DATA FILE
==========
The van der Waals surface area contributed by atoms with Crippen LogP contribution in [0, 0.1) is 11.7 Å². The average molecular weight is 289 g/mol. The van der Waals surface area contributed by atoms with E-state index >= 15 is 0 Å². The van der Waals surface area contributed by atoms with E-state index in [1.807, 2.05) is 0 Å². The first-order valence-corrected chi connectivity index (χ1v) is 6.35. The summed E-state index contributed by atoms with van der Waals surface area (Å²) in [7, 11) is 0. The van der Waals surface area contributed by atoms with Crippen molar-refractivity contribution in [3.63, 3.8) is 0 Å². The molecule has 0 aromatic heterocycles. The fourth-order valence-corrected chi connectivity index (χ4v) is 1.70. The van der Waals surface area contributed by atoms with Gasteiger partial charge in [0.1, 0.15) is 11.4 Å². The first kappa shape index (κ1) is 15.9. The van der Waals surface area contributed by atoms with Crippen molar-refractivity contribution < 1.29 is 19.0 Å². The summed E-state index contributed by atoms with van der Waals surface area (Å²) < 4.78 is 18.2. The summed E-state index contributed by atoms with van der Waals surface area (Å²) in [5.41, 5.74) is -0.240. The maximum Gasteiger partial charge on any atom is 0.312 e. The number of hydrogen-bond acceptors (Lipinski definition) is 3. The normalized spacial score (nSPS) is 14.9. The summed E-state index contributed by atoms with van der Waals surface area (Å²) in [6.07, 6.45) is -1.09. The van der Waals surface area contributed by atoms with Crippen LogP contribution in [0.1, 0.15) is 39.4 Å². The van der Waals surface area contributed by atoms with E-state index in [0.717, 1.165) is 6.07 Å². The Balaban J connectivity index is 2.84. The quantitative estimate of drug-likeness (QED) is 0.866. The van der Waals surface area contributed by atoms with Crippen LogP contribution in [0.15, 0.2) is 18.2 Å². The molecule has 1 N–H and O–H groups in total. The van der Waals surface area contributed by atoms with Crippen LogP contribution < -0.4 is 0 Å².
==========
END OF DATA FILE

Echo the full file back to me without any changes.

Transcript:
The van der Waals surface area contributed by atoms with Crippen LogP contribution in [0, 0.1) is 11.7 Å². The average molecular weight is 289 g/mol. The van der Waals surface area contributed by atoms with E-state index >= 15 is 0 Å². The van der Waals surface area contributed by atoms with E-state index in [1.807, 2.05) is 0 Å². The first-order valence-corrected chi connectivity index (χ1v) is 6.35. The summed E-state index contributed by atoms with van der Waals surface area (Å²) in [7, 11) is 0. The van der Waals surface area contributed by atoms with Crippen molar-refractivity contribution in [3.63, 3.8) is 0 Å². The molecule has 0 aromatic heterocycles. The fourth-order valence-corrected chi connectivity index (χ4v) is 1.70. The van der Waals surface area contributed by atoms with Gasteiger partial charge in [0.1, 0.15) is 11.4 Å². The first kappa shape index (κ1) is 15.9. The van der Waals surface area contributed by atoms with Crippen molar-refractivity contribution < 1.29 is 19.0 Å². The summed E-state index contributed by atoms with van der Waals surface area (Å²) < 4.78 is 18.2. The summed E-state index contributed by atoms with van der Waals surface area (Å²) in [5.41, 5.74) is -0.240. The maximum Gasteiger partial charge on any atom is 0.312 e. The number of hydrogen-bond acceptors (Lipinski definition) is 3. The normalized spacial score (nSPS) is 14.9. The summed E-state index contributed by atoms with van der Waals surface area (Å²) in [6.07, 6.45) is -1.09. The van der Waals surface area contributed by atoms with Crippen LogP contribution in [0.1, 0.15) is 39.4 Å². The van der Waals surface area contributed by atoms with E-state index in [0.717, 1.165) is 6.07 Å². The Balaban J connectivity index is 2.84. The quantitative estimate of drug-likeness (QED) is 0.866. The van der Waals surface area contributed by atoms with Crippen LogP contribution in [0.15, 0.2) is 18.2 Å². The molecule has 1 N–H and O–H groups in total. The van der Waals surface area contributed by atoms with Crippen LogP contribution < -0.4 is 0 Å².